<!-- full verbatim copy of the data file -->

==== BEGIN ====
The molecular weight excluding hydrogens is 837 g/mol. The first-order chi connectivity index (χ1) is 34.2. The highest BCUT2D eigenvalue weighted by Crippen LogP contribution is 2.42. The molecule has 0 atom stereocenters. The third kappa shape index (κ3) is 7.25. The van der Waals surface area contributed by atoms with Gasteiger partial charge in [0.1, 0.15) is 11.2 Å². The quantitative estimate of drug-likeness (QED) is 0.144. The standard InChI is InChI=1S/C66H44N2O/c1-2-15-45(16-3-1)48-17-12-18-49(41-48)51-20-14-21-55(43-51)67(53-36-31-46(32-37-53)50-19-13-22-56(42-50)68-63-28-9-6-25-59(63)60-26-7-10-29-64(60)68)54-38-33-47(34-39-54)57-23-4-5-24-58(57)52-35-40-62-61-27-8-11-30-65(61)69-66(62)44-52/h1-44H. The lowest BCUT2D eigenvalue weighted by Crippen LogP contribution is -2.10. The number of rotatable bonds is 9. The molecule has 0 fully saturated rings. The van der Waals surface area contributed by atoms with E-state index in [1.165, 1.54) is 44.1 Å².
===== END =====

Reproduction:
The molecular weight excluding hydrogens is 837 g/mol. The first-order chi connectivity index (χ1) is 34.2. The highest BCUT2D eigenvalue weighted by Crippen LogP contribution is 2.42. The molecule has 0 atom stereocenters. The third kappa shape index (κ3) is 7.25. The van der Waals surface area contributed by atoms with Gasteiger partial charge in [0.1, 0.15) is 11.2 Å². The quantitative estimate of drug-likeness (QED) is 0.144. The standard InChI is InChI=1S/C66H44N2O/c1-2-15-45(16-3-1)48-17-12-18-49(41-48)51-20-14-21-55(43-51)67(53-36-31-46(32-37-53)50-19-13-22-56(42-50)68-63-28-9-6-25-59(63)60-26-7-10-29-64(60)68)54-38-33-47(34-39-54)57-23-4-5-24-58(57)52-35-40-62-61-27-8-11-30-65(61)69-66(62)44-52/h1-44H. The lowest BCUT2D eigenvalue weighted by Crippen LogP contribution is -2.10. The number of rotatable bonds is 9. The molecule has 0 fully saturated rings. The van der Waals surface area contributed by atoms with E-state index in [1.165, 1.54) is 44.1 Å².